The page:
7-card Stud: Small Limit vs. Big Limit
By: Guy Downs
As everyone knows, big poker games – with high betting limits – are played differently to small games. But when it comes to 7-card Stud, this difference is even more pronounced than in games like Hold‘em and Omaha .
Why? Because in 7 Stud, unlike in flop games, the amount of the ante becomes proportionately bigger as the betting limits increase. Barring a few odd variations, the big blind in Hold‘em is always the size of one small bet, and the small blind is usually half a small bet. This means that in a ten-handed game it’s going to cost you 15 per cent of a small bet to see each hand – something that’s true whether you’re playing $4/$8 or $400/$800. In stud, however, the size of the antes and bring-in become bigger relative to the betting limits, as the limits increase.
What does this mean to you, the stud player? Simply put, it means that you need to make some fairly radical strategy adjustments in order to move from one limit to another - in particular on 3rd street. In a big stud game, the size of the antes and bring-in is so big that it’s often worth raising - or even re-raising - on 3rd with what you’re fairly sure is the second-best hand, to increase your chances of winning the pot.
For example: let’s say you’re playing in a $15/$30 game, and are dealt the 7 -K in the hole with the 7 showing. It’s folded to the player on your right, who raises with the T showing. If you think you can get the pot headsup by re-raising, you should do so. You’re not much of an underdog against a pair of Tens, and the ‘dead money’ in the pot makes your hand profitable to play. However, with a vulnerable hand like split Seven’s with a King kicker, you’d like to play headsup against a probable pair of Tens, since if more players contest the pot, your chances of winning the pot decrease faster than your expected profit increases.
As a rule, ‘big stud’ is a game where your primary objective is to knock other players out of the pot. Obvious exceptions include drawing hands like three-flushes on 3rd, although even then you may want to play the pot short-handed if your three-flush includes an Ace or a King.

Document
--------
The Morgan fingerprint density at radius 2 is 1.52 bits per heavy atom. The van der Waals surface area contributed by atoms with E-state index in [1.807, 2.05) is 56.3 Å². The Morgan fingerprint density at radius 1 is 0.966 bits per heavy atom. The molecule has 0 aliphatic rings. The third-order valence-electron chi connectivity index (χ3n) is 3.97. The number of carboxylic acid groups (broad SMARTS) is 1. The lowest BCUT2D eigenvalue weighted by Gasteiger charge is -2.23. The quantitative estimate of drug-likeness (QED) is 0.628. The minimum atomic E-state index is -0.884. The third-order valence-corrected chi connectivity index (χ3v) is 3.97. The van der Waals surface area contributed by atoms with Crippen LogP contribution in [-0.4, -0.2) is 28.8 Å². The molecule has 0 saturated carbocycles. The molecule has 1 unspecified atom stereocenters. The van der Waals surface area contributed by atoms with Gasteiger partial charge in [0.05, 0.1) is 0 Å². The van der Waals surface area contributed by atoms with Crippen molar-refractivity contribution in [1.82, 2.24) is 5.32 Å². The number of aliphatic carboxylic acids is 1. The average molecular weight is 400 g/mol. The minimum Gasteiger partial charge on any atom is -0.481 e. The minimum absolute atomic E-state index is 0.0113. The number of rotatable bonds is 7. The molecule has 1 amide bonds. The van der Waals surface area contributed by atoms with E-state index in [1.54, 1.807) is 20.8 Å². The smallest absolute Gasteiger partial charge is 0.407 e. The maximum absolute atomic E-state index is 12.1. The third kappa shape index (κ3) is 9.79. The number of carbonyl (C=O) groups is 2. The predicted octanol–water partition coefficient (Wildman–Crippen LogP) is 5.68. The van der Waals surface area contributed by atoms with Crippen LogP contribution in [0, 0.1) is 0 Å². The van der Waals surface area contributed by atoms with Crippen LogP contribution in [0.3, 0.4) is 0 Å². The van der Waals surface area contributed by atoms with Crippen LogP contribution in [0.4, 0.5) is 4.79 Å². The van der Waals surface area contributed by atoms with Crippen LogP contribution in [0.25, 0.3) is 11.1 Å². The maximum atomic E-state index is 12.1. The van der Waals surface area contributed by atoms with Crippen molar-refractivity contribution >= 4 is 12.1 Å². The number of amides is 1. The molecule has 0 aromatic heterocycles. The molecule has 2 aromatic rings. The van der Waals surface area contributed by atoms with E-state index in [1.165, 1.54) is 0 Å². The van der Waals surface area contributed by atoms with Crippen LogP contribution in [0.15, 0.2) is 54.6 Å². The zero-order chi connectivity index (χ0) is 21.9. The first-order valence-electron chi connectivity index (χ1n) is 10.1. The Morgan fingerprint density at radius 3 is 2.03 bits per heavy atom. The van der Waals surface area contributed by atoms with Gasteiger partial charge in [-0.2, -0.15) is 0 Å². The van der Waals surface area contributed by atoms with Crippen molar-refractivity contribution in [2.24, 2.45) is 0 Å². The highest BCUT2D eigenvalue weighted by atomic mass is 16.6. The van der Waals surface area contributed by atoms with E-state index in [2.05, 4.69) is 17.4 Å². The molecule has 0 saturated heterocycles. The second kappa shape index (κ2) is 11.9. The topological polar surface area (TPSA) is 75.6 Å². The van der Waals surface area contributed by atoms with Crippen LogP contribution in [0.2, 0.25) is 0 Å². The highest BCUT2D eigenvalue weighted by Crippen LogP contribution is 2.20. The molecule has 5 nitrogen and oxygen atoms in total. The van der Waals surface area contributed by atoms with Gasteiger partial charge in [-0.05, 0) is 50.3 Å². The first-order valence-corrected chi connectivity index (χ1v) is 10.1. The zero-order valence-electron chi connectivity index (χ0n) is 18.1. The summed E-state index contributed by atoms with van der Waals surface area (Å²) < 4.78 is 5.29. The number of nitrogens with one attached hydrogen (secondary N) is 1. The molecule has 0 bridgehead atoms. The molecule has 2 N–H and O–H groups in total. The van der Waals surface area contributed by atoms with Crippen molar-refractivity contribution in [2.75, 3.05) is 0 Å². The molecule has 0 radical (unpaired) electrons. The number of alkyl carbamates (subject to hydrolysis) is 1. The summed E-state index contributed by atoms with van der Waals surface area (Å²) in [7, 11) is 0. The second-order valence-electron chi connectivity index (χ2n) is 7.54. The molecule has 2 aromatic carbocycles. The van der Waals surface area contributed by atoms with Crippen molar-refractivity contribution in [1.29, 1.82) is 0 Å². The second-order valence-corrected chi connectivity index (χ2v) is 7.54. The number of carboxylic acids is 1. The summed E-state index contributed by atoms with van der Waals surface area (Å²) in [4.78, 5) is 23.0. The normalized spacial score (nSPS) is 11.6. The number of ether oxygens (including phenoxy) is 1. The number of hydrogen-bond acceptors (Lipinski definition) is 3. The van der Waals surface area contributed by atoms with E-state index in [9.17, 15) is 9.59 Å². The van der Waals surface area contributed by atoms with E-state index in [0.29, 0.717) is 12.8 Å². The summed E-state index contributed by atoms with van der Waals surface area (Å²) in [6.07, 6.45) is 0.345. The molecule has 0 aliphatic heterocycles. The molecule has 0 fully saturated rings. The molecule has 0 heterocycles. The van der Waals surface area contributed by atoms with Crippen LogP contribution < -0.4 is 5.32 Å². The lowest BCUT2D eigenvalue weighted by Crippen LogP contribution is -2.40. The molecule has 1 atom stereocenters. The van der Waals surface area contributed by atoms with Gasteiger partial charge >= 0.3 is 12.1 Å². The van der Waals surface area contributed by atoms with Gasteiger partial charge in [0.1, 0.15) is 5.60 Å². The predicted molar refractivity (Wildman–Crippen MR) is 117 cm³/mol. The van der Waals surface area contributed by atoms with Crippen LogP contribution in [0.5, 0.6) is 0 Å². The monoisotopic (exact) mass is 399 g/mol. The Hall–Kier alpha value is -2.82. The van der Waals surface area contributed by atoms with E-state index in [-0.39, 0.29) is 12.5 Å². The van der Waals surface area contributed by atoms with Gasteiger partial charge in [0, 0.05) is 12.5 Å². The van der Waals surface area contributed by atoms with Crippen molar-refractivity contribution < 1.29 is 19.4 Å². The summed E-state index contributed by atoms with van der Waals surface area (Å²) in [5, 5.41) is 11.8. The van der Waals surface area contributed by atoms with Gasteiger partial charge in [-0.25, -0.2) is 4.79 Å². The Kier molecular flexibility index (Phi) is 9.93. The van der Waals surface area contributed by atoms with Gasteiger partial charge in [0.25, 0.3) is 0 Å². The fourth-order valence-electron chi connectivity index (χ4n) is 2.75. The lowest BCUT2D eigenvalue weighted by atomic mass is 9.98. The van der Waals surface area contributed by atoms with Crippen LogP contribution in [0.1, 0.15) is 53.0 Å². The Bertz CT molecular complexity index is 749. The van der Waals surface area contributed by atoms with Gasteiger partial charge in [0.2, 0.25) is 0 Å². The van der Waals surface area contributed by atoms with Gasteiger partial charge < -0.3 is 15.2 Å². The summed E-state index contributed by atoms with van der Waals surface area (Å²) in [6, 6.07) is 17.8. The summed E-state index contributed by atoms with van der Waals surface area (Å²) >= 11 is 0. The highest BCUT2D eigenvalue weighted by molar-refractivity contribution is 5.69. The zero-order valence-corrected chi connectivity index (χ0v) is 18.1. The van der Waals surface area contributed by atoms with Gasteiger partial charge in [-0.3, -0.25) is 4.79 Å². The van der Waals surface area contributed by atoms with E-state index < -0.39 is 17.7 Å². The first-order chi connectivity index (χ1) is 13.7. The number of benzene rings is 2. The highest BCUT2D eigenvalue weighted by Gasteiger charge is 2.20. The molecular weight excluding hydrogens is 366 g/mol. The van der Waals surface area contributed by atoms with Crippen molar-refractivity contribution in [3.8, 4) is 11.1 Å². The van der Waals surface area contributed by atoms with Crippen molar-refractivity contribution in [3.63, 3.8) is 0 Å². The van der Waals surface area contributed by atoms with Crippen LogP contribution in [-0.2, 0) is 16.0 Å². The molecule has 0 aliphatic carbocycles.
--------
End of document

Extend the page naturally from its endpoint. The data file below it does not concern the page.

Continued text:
Small stud, in contrast, tends to be more of a trapping game. Since most little stud games are played with a spread limit, and no antes, there’s virtually no money in the pot before the action commences on 3rd. Thus, a second- or third-best hand is getting nothing in the way of pot odds, and should therefore frequently fold.
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If you were playing $2 to $10 stud, for example, with no ante and a $2 bring-in, you should almost always fold a hand like (K-7) 7 if someone with the T raises the maximum on 3rd. Your odds of winning the hand haven’t changed, but your reward for winning is significantly smaller. With just the $2 bring-in, you’re only going to get even money from the pot to try and run down a pair of Tens. This isn’t enough to make the play profitable, which means you should fold.
Since virtually nobody’s getting the proper pot odds to see 4th street with a second-best hand in a small stud game, you should usually try and trap your opponents if you have a good hand on 3rd.
In the $2 to $10 game, for instance, you should probably only raise to $4 or $5 with a hand like (K-8) K if everyone has folded to you. You’d like to get action here from a hand like (Q -T) 8, or (4-J) 4, yet these hands will probably fold if you make it $10 to go. Make a smaller raise, and give these hands a chance to hang themselves. If you get a gaggle of callers on 3rd, it’s still not a disaster, since you can always raise the maximum on 4th and destroy your opponents’ pot odds.
Another strategy adjustment you should make in a small stud game is to play more hands on 3rd than you would in a bigger stud game, so long as it costs close to the minimum to see 4th. If you have a hand like (7-6) 7, and your hand is completely live, it’s usually correct to see you have several other callers. This is because your investment is minimal (remember, you should only make this play when it costs you the minimum to continue) and you stand to win a big pot if you catch good on 4th. If you don’t improve on 4th, though, you should be prepared to fold if anyone makes a sizable bet.
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